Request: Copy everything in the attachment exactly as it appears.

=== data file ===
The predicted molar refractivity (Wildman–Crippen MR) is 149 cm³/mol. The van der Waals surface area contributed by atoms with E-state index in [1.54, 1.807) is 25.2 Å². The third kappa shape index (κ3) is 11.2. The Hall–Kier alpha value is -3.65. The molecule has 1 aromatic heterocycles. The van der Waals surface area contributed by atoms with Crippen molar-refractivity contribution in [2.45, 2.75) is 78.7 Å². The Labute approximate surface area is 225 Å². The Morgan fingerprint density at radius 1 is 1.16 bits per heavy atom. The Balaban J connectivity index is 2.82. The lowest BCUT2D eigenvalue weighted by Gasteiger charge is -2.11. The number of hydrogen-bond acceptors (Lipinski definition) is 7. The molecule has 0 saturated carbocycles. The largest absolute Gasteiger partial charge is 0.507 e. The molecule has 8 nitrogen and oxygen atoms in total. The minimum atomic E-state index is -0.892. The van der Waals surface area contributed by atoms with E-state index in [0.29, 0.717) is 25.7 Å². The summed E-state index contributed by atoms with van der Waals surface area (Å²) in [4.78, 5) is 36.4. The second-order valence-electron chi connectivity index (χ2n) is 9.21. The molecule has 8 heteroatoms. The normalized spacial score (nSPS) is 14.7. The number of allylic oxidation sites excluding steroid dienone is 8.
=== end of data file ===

The predicted molar refractivity (Wildman–Crippen MR) is 149 cm³/mol. The van der Waals surface area contributed by atoms with E-state index in [1.54, 1.807) is 25.2 Å². The third kappa shape index (κ3) is 11.2. The Hall–Kier alpha value is -3.65. The molecule has 1 aromatic heterocycles. The van der Waals surface area contributed by atoms with Crippen molar-refractivity contribution in [2.45, 2.75) is 78.7 Å². The Labute approximate surface area is 225 Å². The Morgan fingerprint density at radius 1 is 1.16 bits per heavy atom. The Balaban J connectivity index is 2.82. The lowest BCUT2D eigenvalue weighted by Gasteiger charge is -2.11. The number of hydrogen-bond acceptors (Lipinski definition) is 7. The molecule has 0 saturated carbocycles. The largest absolute Gasteiger partial charge is 0.507 e. The molecule has 8 nitrogen and oxygen atoms in total. The minimum atomic E-state index is -0.892. The van der Waals surface area contributed by atoms with E-state index in [0.29, 0.717) is 25.7 Å². The summed E-state index contributed by atoms with van der Waals surface area (Å²) in [4.78, 5) is 36.4. The second-order valence-electron chi connectivity index (χ2n) is 9.21. The molecule has 8 heteroatoms. The normalized spacial score (nSPS) is 14.7. The number of allylic oxidation sites excluding steroid dienone is 8.